The Zoning Commission is conducting a series of public hearings to consider rezoning much of the Dupont Circle area. The Dupont Coalition, composed of seven neighborhood groups, has proposed that the 1700 block of N Street be rezoned to permit only 65-foot-high buildings. For that reason, those who oppose the Antonelli plan say they hope the BZA will not rule on the case until after the Zoning Commission has acted on the matter. It is uncertain which body will act first, but neither body is expected to rule on the matter before Nov. 28, the date Antonelli will be free to raze the houses.
At last week's negotiating session, members of community groups asked Antonelli to delay any demolition plans at least until after the BZA ruling is announced, but the developer refused to commit himself. When asked to reduce the size of the proposed addition, Antonelli replied that he was willing to absorb the extra cost involved in saving the townhouses - about $200,000 - but that reducing the size of the building would make the project economically unfeasible.
Some community representatives say they would accept the Antonelli project if the office addition could be smaller, especially if Antonelli shows good faith by closing a parking lot behind the houses.
Last spring, Antonelli applied for BZA permission to operate a parking lot behind the townhouses. Neighbors who appeared at a hearing on the matter last June said Antonelli was already operating an illegal parking lot behind the houses. The neighborhood residents were supported by the city Department of Transportation. In September, the BZA voted to deny the application, and a written order denying the right to operate a parking lot on the site was issued Oct. 24.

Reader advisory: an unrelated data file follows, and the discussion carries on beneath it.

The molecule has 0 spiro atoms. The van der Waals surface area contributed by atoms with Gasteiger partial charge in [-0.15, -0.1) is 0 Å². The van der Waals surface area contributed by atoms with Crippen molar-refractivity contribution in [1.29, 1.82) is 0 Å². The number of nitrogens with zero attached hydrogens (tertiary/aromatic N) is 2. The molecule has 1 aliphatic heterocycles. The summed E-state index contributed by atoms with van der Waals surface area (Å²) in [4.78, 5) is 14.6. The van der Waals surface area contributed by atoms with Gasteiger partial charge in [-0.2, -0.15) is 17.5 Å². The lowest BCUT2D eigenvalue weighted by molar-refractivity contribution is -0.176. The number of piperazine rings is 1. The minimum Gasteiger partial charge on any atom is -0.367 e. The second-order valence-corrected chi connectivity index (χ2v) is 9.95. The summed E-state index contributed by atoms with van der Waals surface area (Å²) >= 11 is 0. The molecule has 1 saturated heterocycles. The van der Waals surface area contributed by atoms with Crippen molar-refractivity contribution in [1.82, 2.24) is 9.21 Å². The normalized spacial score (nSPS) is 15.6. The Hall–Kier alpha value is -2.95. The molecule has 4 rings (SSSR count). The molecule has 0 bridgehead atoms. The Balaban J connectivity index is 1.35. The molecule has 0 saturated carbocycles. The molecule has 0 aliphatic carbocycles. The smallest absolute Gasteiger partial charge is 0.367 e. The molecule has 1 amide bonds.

A sign now on the parking lot reads, "Accessory Parking for Tenants Only," which Antonelli's lawyer says is a legal use of the property.
Zoning administrator Fahey said in a telephone interview that he has determined, after an inspection last week, that such a use is not in accordance with city zoning regulations. He said he had forwarded the matter to the District corporation counsel's office "for enforcement."
At last week's negotiating session, both sides agreed on only one thing - that additional negotiating sessions would be futile.
"I have paid all I'm going to pay," said Antonelli. "This group has come in here and laid down a lot of 'I wants.' I don't think they want to save the buildings . . . I am trying to save the buildings. I only ask in return that I be allowed to put an office building in the rear that won't be detrimental to anyone. Addams and his group are determined to stop me at any cost. I hate to tear the buildings down, but Nov. 28 they're coming down if I have to do it."
"Antonelli is only interested in making maximum dollar on this project as opposed to reasonable dollar," said Addams at the negotiating session."Mr. Antonelli wants to blackmail us with idea of tearing them (the townhouses) down. He's saying that if we don't accede to his desires he'll tear them down."